UK

Senior Welsh Government minister used ‘disappearing messages’ during pandemic

Vaughan Gething used a feature that automatically deleted WhatsApp messages after a set period of time, an inquiry heard.

Senior Welsh government minister Vaughan Gething used disappearing messages in the pandemic, an inquiry has heard
Senior Welsh government minister Vaughan Gething (Isabel Infantes/PA) Senior Welsh government minister Vaughan Gething used disappearing messages in the pandemic, an inquiry has heard (Isabel Infantes/PA)

A Welsh government minister used “disappearing messages” during the pandemic, an inquiry has heard.

Vaughan Gething, one of the most senior members of the Welsh Labour Government and the former health minister, used a feature that automatically deleted WhatsApp messages after a set period of time.

Mr Gething is currently the economy minister and one of the two contenders to be the next first minister of the country.

His use of the messaging function was revealed in the UK Covid-19 inquiry on Tuesday, which is sitting in Cardiff for the next three weeks.

The inquiry is examining Welsh government decision-making throughout the health crisis.

Nia Gowman, who represents the Covid-19 Bereaved Families for Justice Cymru group, criticised the Welsh Government’s use of messaging for decision-making.

She also argued that the material disclosed to the inquiry was “belated and dubiously limited” and that denials from some within the Welsh Government, including from first minister Mark Drakeford, that they did not use tools like WhatsApp for government business do “not ring true”.

Mr Drakeford was forced to correct the record in the Senedd late last year after initially stating that he did not use the messaging platform at all.

Ms Gowman said: “The limited messages that have been disclosed, clearly show WhatsApp and text messages used to discuss Government business where they shouldn’t have been.

Welsh First Minister Mark Drakeford was forced to correct the record in the Senedd last year after initially stating that he did not use WhatsApp at all
Welsh First Minister Mark Drakeford at the Resolution Foundation conference in London (Maja Smiejkowska/PA) Welsh First Minister Mark Drakeford was forced to correct the record in the Senedd last year after initially stating that he did not use WhatsApp at all (Maja Smiejkowska/PA)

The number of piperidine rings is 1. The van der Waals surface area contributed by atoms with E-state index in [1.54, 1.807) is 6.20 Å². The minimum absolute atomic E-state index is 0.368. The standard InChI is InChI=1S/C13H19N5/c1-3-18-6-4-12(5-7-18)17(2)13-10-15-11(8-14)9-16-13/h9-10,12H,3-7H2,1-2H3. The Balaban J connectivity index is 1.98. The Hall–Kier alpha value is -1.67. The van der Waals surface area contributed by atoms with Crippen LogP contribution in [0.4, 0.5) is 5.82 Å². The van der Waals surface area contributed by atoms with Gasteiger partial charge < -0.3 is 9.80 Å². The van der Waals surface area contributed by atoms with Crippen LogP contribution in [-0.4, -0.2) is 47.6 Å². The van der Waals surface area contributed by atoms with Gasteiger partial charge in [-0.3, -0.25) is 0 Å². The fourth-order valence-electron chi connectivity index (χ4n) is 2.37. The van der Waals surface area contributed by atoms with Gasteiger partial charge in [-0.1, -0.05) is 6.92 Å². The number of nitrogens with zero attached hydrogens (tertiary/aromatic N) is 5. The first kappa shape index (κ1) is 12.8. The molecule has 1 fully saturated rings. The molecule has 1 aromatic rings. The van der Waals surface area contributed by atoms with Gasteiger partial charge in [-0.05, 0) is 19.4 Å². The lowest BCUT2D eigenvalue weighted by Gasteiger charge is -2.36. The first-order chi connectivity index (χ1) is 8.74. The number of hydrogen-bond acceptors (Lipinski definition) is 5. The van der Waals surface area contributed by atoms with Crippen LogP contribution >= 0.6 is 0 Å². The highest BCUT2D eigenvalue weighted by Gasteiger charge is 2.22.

“They show Welsh Government senior special advisers suspiciously and systematically deleting communications.

“They show special advisers reminding themselves and others that they had agreed to ‘clear out WhatsApp chats once a week’.

“They show the most senior special adviser for the first minister for Wales and Vaughan Gething, the minister for health, turning on disappearing messages.”

Ms Gowman described deleting messages as “questionable” and contrary to the words of the first minister’s official spokesman, who said that staff were “regularly reminded of the need to maintain and retain robust records relating to decisions taken throughout the pandemic”.

Mr Gething and Mr Drakeford are due to appear before the inquiry in the coming weeks.

A Welsh Government spokesman said: We will not be commenting on matters relating to the inquiry while the hearings are underway.

“Welsh Ministers and Government officials will be giving detailed evidence in the coming weeks.

“We have made it clear that we continue to engage fully with the inquiry to ensure all actions and decisions are fully and properly scrutinised.”

Andrew Kinnier KC, who is representing the Welsh Government at the inquiry, has insisted that the Welsh government did not use WhatsApp for “decision making”.

He said: “Welsh ministers nor senior officials used WhatsApp of any other form of informal communication as substitute for, or as a supplemental means of decision-making.”

Mr Kinnier said scrutiny can be difficult, “but it is necessary”, and insisted the protecting those who were most at risk was a “major and constant consideration”, for example, older people or the “economically disadvantaged”.

He said: “There’s a higher proportion of older people in Wales than the rest of the UK and concern about the impact of the virus and the response on their health and wellbeing was of critical importance throughout.”

Mr Kinnier also quoted Mr Drakeford, who offered his condolences to everyone who had lost someone during the pandemic.

He said: “The pandemic touched the lives of everyone, my own, my colleagues, our communities, but none more so than the many families who lost loved ones.

“I want to acknowledge this loss at the outset and take this opportunity to express my personal sympathies and sincere condolences to those affected and to all who lost loved ones across all the nations.”